TCD: Now although your record has a number of losses, you have taken on some really tough opponents.

Hauer: The guys I lost to weren’t just tough, they were A class. I wasn’t fighting B class fighters. I was fighting the top guys, guys who are now at the top of the UFC. I wasn’t just a local level guy, I was a high level guy, so I fought high level opponents. Guys like Carlos Condit, Spencer Fisher, Clay Guida, tough A class fighters. I’ve fought the toughest dudes back to back. I trained with Yves Edwards too when I moved here. I did Thugjitsu. There weren’t a lot of us doing MMA. I was too good for a low level.

People don’t realize I didn’t stop training while I was injured. I kept improving, I kept getting better. I had to work harder than the next guy to get back. I’m still friends with Ricco Rodriguez. We talk all the time, and my brother from another mother, Carlo Prater. I still train with Lee King, we are like a tight knit family.Mike B also helped me prepare. I hope Jesus is ready, it would be easy for him to underestimate me, and I’m not Rey Trujillo. I respect him, but I’ve fought tougher guys than him, I’m not a C or D class fighter. If I hadn’t got injured I’d have fought in the WEC twice. I was close but no cigar. This time I’m going to light the opportunity up and smoke it.

TCD: You’ve opened a school in Galveston. How’s that going?

Hauer: Great, I took a fight with JC Pennington. It was a bad fight. I should have won it, and I was moving to San Diego. A friend of mine told me to come down and stay for a week as I was moving away. I ended up really liking the people. I love the surfing, and I met the local surfers. They said that they’d like to train and they wanted me to train them. There was a guy who had a nutrition place, and we opened a place together. It’s great. It’s on the sea front. I travel back and forth from Houston everyday to train with Saul.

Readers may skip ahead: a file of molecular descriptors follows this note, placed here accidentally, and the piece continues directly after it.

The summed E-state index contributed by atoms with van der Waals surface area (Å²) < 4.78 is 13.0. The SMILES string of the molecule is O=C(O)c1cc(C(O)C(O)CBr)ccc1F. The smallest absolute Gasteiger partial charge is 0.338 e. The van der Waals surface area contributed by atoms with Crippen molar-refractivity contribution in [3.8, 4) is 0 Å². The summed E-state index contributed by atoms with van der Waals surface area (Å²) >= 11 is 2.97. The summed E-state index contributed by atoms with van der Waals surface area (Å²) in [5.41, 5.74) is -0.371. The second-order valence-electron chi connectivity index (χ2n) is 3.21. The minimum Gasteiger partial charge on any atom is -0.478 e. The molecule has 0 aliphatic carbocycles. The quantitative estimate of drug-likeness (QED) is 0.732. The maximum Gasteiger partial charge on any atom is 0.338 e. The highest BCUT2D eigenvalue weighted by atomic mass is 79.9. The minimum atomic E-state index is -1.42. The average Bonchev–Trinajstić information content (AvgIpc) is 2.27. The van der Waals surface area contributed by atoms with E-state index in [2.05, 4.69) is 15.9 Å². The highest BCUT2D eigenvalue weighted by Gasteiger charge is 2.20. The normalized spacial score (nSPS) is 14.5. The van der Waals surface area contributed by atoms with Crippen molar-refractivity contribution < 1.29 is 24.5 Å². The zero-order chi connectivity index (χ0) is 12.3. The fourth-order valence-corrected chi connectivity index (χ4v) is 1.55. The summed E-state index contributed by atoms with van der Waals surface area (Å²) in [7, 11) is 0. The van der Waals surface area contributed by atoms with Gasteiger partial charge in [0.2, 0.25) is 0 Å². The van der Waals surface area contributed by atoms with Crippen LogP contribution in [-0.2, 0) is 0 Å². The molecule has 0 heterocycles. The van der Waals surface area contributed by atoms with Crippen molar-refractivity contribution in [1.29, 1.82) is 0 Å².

TCD: What’s your school called?

Hauer: CSI, the Combat Sports Institute. My part is the Randy Hauer MMA Island Combat Club. I teach the Muay Thai and MMA. We have Even Gideon, he’s a great BJJ guy. I’m a good grappler and he folds me up like a chair.

TCD: Any predictions for the fight with Jesus?

Hauer: Obviously I have a big advantage on the ground, but I’m not an easy guy to stand with. I’m different than Rey. I won’t just stand there. I use angles and that’s what I’m good at, I’m all about angles. I’m doing this, and my motivation is to win. I know I’m supposed to be in a better place than I am, and this is my first step on that path. This isn’t about TV and money. It’s about personal glory. It’s about my achievements for myself. My blood is pumping right now. I’m ready to get back on the journey.

TCD: Anyone you’d like to thank?

Hauer: I’ve seen you guys grow, and I really appreciate the support and not leaving my side. You’ve been there as the scene has grown. All the guys in Galveston. The people who believe in me; Saul and Metro, Carlo, Lee, Mike B and everyone else.

Legacy Fighting Championship 9 taked place on Dec. 16, 2011. You can get tickets at or you can catch the fights live on HDNet.